The year I turned 24, I was convinced that I would never find love. I had never had a relationship that lasted more than three months. I was sure that I was falling behind my friends, who were beginning to move in with their boyfriends and get promotions at work.
I had always imagined that by 24, I would be working in an office and living in a Manhattan apartment with roommates. This was partly true, except my roommates were my starving-artist parents and the apartment was the tiny one in Soho that I grew up in. I had tried to ride out the effects of the recession in graduate school in Michigan. But eventually, I returned to New York, deep in student-loan debt and unemployed, sleeping in past noon on the twin-sized bed I used to do my homework on in high school.
Driven by creeping insecurity, I got into a relationship — if you could call it that — with Elouan, a French software salesman who lived in Montreal. It was not unusual for me to get into an impractical long-distance relationship. But usually, it was some boring American guy with drawers full of mesh gym shorts. This time, he was French! Elouan aroused an unknown Francophilia from deep inside me. All of a sudden, I loved everything French. I ate croissants every morning and watched Belle de Jour. At night, I stared at myself in the bathroom mirror, wondering what I would look like if I could speak French. Would it make me beautiful?
I met Elouan at a bar while he was visiting New York. We drank so many Jamesons that we stacked the empty glasses into a tower that crashed into wet shards on the floor. Afterward, we made out in the doorway of a nursing home on Houston Street until security came and banged on the door. The next morning, he returned to Montreal. But I’ve never let practicalities get in the way of romance. I took a 12-hour train north to visit him, a trip I made several times in the course of two months. He did not come to me. I went to him.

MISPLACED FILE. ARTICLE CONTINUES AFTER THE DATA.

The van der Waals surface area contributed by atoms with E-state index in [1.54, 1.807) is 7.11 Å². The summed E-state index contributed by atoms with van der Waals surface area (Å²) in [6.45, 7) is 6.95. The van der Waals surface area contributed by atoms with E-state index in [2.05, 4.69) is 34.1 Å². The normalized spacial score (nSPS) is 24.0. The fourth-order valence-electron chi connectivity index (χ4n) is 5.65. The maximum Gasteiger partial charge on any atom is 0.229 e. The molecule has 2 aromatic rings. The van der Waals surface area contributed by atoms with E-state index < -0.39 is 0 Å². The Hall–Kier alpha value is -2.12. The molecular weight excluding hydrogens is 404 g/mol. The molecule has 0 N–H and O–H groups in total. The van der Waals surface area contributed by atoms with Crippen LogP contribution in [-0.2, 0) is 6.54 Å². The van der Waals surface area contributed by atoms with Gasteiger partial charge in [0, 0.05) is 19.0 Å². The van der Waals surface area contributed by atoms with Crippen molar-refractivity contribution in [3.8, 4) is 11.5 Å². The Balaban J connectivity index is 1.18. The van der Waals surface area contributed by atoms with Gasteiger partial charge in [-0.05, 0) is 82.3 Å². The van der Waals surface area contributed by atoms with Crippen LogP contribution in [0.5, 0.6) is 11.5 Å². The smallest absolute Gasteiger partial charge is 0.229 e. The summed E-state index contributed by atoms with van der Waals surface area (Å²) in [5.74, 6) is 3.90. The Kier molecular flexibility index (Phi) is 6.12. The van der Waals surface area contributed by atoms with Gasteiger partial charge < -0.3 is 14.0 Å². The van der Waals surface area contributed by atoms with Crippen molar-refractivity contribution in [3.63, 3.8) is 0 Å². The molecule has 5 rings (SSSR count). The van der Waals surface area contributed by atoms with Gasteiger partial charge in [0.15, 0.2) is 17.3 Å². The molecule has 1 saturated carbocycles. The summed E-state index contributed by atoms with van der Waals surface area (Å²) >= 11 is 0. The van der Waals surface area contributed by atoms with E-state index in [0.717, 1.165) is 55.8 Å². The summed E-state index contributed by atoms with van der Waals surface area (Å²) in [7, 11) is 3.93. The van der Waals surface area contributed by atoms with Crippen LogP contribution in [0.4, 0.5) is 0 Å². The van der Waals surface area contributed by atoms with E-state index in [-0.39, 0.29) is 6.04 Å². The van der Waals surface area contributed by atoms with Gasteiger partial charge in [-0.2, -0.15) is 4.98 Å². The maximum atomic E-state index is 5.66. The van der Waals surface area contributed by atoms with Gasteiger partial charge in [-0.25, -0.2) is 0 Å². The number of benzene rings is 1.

That summer, I managed to get a part-time job. A friend’s mom had a friend who needed an assistant. I was to work for Eileen, an eccentric woman in her late 50s who was raising money to make a documentary about her late father, a beloved musical composer. We met at a café near her apartment in the East Village. She showed up half an hour late, her hair unkempt and dyed red with gray, wiry roots at the crown of her head. “Sorry to be late. I have chronic insomnia,” she explained. I nodded, taking in the deep bags under her eyes. I had the urge to excuse myself to apply extra under-eye concealer in the bathroom. I was also an insomniac, but I hoped my crazy was not so visible.
Eileen offered to buy me a coffee. “If you drink coffee,” she said. “I only drink green tea. Coffee is the drug of capitalist drones.” I got tea. She told me that she needed help filling out grant applications and meeting deadlines. But as I would soon learn, Eileen and I shared an inability to organize.
We worked from a makeshift office in the cluttered East Village apartment where she lived alone. It was a sweltering July and Mercury was in retrograde, so Eileen insisted that we refrain from completing any logistical work. Most days, I would sit with my laptop while Eileen dictated lists of foundations we would apply for when the planets aligned. Eileen was resistant to the laptop, because she didn’t see what was wrong with pen, paper, and a phone book. After 20 minutes of this, she would roll a joint and we would get stoned in her living room. I sat on the floor beside her Buddhist shrine while she delivered long, uninterrupted political monologues about “the United Mistakes of America,” her face twisting into a grimace of desperation.
At the time, I was fully consumed with making myself attractive to men, and so I pitied Eileen, old and alone. But the stories she told me suggested that I was wrong: that men continued to find her very sexy. In the mornings, she would tell me about her nights out with an ex-lover — usually some British or Australian man, just back from Thailand and desperately trying to rekindle the old flame.
Encouraged by Eileen’s openness, I began to confide in her about Elouan. She warned me that I should “never use French men for anything but sex.” I told her that I’d never had a relationship last more than three months. “Me neither,” she said, resigned, as if airing a grievance about something irritating that she had no control over, like bad weather. I was so concerned with my own dating history that the congruence of our experience did not feel accidental, but rather a parallel of cosmic importance.